Fan-made video games rarely get better, or at least more innovative, than “Street Fighter X Mega Man,” a mash up of two major franchises of the gaming industry. While it understandably does not reach the level of those titles at their heights, the crossover platform game provides plenty of nostalgia-driven excitement that is worth the zero rupiah it takes to download.
Released through the official website of the two titles’ original developer Capcom, “Street Fighter X Mega Man” is the brainchild of Seow Zung Hui. The Singapore-based programmer, who initially created the game himself for private distribution, eventually garnered the interest and support of Capcom. This then propelled the old-school game to popularity, quickly creating hype within the gaming community.
The hype was aided by the fact that it was also the 25th anniversary of the first Mega Man release, which, since its inception in 1987 has spawned 10 official sequels and more than 50 related titles through various gaming platforms.
“Street Fighter X Mega Man” has the same visual style as the Mega Man series, which, even as consoles became more advanced, still adhered to the original’s 8-bit aesthetics and old-school game play.
That certainly does not mean it is easy. The well-known difficulty of the Mega Man series is apparent. The game presents the eight Robot Masters — the series’ term for end-level bosses — whose levels can be fought through in whichever way players think suits their game-play best. The series was highly praised for this feature, which gave players the opportunity to decide their own route of playing in an era when most video games adhered to rigidly structured gameplay.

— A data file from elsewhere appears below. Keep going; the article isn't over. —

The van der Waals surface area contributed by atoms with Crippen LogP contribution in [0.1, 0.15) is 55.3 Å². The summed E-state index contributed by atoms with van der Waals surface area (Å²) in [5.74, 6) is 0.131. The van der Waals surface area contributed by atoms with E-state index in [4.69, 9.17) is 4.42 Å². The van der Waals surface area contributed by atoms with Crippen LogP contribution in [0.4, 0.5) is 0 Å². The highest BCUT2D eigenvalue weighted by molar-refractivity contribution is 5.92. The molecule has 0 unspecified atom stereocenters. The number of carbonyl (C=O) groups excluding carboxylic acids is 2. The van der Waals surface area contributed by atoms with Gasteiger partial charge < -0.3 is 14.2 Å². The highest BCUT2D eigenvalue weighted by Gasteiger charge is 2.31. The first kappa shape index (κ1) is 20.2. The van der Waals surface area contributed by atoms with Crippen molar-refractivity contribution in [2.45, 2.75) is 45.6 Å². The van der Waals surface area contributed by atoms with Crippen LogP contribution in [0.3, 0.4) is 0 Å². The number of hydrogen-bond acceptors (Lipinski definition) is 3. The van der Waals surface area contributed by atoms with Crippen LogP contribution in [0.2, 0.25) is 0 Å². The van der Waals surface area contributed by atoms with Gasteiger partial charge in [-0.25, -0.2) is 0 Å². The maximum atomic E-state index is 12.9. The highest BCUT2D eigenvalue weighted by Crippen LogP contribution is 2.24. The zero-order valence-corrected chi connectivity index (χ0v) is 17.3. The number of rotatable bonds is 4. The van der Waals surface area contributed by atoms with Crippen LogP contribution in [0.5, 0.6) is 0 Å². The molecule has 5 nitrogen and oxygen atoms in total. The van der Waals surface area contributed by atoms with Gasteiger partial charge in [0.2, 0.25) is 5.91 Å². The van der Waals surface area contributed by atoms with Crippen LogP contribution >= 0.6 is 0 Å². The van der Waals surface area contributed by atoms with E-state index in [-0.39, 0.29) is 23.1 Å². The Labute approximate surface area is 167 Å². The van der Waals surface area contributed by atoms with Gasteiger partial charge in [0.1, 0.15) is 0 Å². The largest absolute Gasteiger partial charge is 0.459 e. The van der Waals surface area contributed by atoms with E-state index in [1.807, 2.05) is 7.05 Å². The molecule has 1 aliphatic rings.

As before, the Robot Masters are each equipped with unique weapons that can be used by Mega Man after he defeats each one of them.
This is where “Street Fighter,” which is also celebrating its 25th year, comes in. Instead of the usual Robot Masters, the end-level bosses in this crossover title are characters from that famous fighting game. So players can have a go against street fighters such as the flame-breathing Dhalsim in a fire-engulfed level, or the electrical-spewing Amazonian Blanka in a jungle-inspired level. It is an interesting gimmick that works as well as you would expect from an amateur-made game — an admirable achievement for one person to create.
Most of the game’s shortcomings can be attributed to the fact that the game is shorter than the usually expansive Mega Man titles and there is a noticeable lack of depth to the game-play dynamics. Some level designs feel like afterthoughts, with the focus being on the end-level Street Fighter characters.
Still, “Street Fighter X Mega Man” is a great, if unpolished, gem of amateur video gaming and a welcome anniversary gift.
“Street Fighter X Mega Man” is available for download at www.capcom-unity.com/mega_man.